Female Progress and Discrimination. An Economic Perspective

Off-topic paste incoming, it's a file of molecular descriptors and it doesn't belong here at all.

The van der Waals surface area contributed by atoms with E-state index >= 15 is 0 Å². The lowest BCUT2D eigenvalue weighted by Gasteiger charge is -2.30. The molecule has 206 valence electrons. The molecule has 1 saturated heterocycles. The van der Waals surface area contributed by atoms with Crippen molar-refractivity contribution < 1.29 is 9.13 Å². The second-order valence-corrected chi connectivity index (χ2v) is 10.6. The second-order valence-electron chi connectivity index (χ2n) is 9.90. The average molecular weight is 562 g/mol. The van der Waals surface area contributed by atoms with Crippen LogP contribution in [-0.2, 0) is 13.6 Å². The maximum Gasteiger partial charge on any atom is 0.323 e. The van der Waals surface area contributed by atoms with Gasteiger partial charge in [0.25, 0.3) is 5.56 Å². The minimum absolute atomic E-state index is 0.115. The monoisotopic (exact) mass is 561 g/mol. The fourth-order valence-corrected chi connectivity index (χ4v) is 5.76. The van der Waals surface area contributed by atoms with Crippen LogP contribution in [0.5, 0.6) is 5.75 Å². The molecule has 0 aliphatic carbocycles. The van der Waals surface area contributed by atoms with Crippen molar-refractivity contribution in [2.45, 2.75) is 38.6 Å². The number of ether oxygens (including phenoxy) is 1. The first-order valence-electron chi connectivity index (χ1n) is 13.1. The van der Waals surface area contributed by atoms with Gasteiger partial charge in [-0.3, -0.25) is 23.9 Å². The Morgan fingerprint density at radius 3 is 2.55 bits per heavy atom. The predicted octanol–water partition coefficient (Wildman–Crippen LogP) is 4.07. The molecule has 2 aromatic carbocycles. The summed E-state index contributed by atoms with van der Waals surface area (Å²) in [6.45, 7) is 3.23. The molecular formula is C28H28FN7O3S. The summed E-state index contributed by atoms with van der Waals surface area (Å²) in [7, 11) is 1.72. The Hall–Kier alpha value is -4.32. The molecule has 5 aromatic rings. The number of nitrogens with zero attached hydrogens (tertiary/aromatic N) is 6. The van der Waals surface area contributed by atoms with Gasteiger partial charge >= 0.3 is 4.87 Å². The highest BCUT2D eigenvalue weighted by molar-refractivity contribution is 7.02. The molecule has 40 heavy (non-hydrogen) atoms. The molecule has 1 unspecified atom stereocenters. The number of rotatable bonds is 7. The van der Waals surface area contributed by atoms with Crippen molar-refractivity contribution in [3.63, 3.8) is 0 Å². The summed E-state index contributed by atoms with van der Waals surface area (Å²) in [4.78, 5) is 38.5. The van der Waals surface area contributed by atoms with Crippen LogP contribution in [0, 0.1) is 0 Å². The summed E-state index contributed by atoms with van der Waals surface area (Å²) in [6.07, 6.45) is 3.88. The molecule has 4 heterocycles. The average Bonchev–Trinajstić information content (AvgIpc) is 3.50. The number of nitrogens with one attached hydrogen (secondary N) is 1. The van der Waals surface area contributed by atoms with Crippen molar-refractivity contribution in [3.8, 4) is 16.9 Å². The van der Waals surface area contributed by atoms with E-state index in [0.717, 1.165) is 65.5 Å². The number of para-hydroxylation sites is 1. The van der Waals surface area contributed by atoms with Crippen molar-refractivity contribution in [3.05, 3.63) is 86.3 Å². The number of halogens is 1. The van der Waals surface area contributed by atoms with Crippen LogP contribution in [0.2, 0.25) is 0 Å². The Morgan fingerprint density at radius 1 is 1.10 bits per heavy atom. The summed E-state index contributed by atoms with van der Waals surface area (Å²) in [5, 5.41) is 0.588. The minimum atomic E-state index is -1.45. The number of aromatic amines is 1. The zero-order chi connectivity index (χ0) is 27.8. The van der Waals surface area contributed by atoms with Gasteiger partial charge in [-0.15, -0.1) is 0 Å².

In the last 20 years, women’s economic progress has been staggering; this progress is particularly startling given that this has also been a period of marked increases in income inequality overall, declining relative wages of blacks, and declining real wages of low-skilled workers. Recent work has proposed a number of possible explanations for the progress of women, including changing social norms (in part facilitated by technological/pharmaceutical advances), increasing skill acquisition, changes in the general wage structure, and changes in the discriminatory environment. This paper examines the literature in this area, focusing first on the trends in women’s economic status and how we can explain them and then turning to how the literature on discrimination has evolved and how it can inform our discussion.
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